BC restricts claims in Gitxaała, Ehattesaht Nations territories

Mineral Tenure Act reform advancing, BC's mining ministry said

BC restricts claims in Gitxaała, Ehattesaht Nations territories

British Columbia's Ministry of Energy, Mines and Low Carbon Innovation announced on Thursday it placed restrictions on mineral claim registrations and mining activities in Gitxaała Nation and Ehattesaht First Nation territories while it's advancing the reform of the province's Mineral Tenure Act (MTA).

The restrictions follow a BC Supreme Court ruling from September last year, in which it decided that the province's current mining claims system violated Indigenous rights and ordered the system to be reformed. The judge gave the province 1.5 years to improve the tenure act.

The ministry said that Gitxaała and Ehattesaht remained concerned about how their right would be affected while the reform was underway. The First Nations agreed not to file further appeals following the new protective measures.

"These interim measures mean that instead of ongoing litigation that could have far more significant and longer-term impacts on the sector, we are instead able to focus on our work together to reform the act, providing greater certainty to First Nations, industry and British Columbians," minister Josie Osborne said.

The measures limit current mining activities and the issuance of new permits in the territories, as well as preventing the registration of new claims without the agreement of the First Nations.

"Gitxaała is ready to work with the province and other First Nations to ensure BC meets its commitment to establish a mineral tenure law that aligns with the United Nations Declaration on the Rights of Indigenous Peoples and respects Gitxaała laws," Gitxaała Chief Councillor Linda Innes said. "The orders enacted by the province are an important step to begin this work together."

"In our view, these interim measures offer the province and industry the opportunity to sit down with us as we take on the hard work of finding both certainty and reconciliation for our territory," Ehattesaht Nation Chief Simon John said. "We have continually told the province and proponents that we are not against mining, but if you want to mine here, we have to find ways that keep our lands and waters healthy and that respect our rights and culture. We know what bad mining looks like, and we can't go back there again."

MTA modernisation

On Thursday, the ministry also announced that it is advancing its reforms of the MTA. The province said it's currently working with First Nation leadership to finalise a shared vision for the reform that aligns with the United Nations Declaration on the Rights of Indigenous Peoples.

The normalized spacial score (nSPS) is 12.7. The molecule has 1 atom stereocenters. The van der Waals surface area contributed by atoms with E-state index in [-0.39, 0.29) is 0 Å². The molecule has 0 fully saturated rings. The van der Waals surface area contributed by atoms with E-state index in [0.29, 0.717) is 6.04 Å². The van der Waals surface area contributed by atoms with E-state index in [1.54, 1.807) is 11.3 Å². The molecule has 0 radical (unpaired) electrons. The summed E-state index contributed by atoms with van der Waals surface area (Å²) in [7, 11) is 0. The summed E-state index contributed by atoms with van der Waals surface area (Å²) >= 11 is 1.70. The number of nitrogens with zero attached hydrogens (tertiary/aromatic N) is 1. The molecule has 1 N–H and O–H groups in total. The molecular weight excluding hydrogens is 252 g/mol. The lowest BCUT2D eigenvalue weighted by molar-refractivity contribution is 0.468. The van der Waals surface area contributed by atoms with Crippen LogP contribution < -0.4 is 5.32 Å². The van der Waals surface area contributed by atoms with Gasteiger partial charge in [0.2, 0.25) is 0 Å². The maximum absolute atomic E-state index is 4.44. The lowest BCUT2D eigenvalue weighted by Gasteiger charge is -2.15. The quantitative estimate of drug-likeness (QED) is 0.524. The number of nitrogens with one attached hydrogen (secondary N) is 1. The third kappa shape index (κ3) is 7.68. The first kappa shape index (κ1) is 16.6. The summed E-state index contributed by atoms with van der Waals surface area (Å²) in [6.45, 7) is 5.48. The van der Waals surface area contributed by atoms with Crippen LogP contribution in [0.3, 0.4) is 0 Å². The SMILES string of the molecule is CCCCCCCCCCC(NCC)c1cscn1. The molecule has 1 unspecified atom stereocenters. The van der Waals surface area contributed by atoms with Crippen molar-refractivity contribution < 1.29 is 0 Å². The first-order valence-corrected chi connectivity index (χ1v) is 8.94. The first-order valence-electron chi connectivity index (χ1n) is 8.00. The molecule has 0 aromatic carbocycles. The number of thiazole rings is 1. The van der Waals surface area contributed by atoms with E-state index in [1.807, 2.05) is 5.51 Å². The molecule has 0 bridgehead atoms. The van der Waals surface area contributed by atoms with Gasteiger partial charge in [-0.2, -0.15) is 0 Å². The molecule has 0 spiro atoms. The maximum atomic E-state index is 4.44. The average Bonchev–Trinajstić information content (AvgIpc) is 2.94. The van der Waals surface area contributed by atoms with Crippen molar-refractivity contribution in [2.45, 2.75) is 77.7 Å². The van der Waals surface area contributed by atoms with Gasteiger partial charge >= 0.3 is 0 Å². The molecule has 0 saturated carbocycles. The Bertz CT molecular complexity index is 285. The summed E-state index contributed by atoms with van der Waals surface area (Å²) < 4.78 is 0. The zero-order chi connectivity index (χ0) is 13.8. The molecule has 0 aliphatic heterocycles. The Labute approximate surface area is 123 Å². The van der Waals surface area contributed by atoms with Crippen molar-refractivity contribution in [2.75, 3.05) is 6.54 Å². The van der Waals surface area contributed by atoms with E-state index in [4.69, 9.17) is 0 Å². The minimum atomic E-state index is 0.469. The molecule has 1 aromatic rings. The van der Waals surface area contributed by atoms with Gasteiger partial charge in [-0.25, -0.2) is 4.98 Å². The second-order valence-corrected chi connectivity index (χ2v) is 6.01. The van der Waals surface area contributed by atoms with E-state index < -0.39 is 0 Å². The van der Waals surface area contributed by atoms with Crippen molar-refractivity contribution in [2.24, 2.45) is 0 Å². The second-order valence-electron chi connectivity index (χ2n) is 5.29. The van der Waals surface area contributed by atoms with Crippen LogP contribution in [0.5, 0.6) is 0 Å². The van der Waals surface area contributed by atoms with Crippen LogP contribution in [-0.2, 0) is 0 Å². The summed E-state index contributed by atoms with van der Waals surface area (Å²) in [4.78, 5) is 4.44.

"Our government is taking steps to acknowledge our past and working to address the consequences of colonial legislation and policies, which have had lasting effects on First Nations. By doing this together, we are building a better future on the land, in communities, and for people in British Columbia," Osborne said. "We are committed to the full transformation of BC's mining regulatory system, including modernising the Mineral Tenure Act, and this government-to-government work must be reflective of the shared interests and values of everyone who lives and works on these lands."

The ministry added that consultation with First Nations and engagement with industry and interested groups will launch this month.

The Association for Mineral Exploration, which represents the exploration and development industry in the province, said it expects minimal impact from the protective orders on Gitxaała and Ehattesaht territories.

"These interim orders are a temporary measure and will be repealed when a modernised MTA is in place next year. There is also an opportunity to amend the interim orders if the government and Ehattesaht or Gitxaała reach an agreement with companies seeking to explore or mine in their territories," Keerit Jutla, chief executive of the Association for Mineral Exploration, said. "The government has also assured us no further interim orders that restrict mineral claims in other parts of the province are expected. It remains business as usual for our members in the rest of the BC."

Jutla added that the association wants the industry to play a more significant role in the modernisation of the Mineral Tenures Act and asked for a seat at the table with the working group, which currently includes the First Nations Leadership Council, First Nations Energy and Mining Council, and the BC government.

"It is unfortunate that industry is not yet part of this working group, despite our geological expertise and knowledge," Jutla explained. "We will continue to advocate for transparency, certainty, and clarity on the process. The lack of these things has the potential to cause anxiousness and panic, which is destructive to all parties and counter to sustainable dialogue."

"In the end, it is imperative that we end up with a modernised MTA that protects the intellectual property, integrity and viability of our members and their ability to explore BC's mineral potential and unlock shared benefits," he added.

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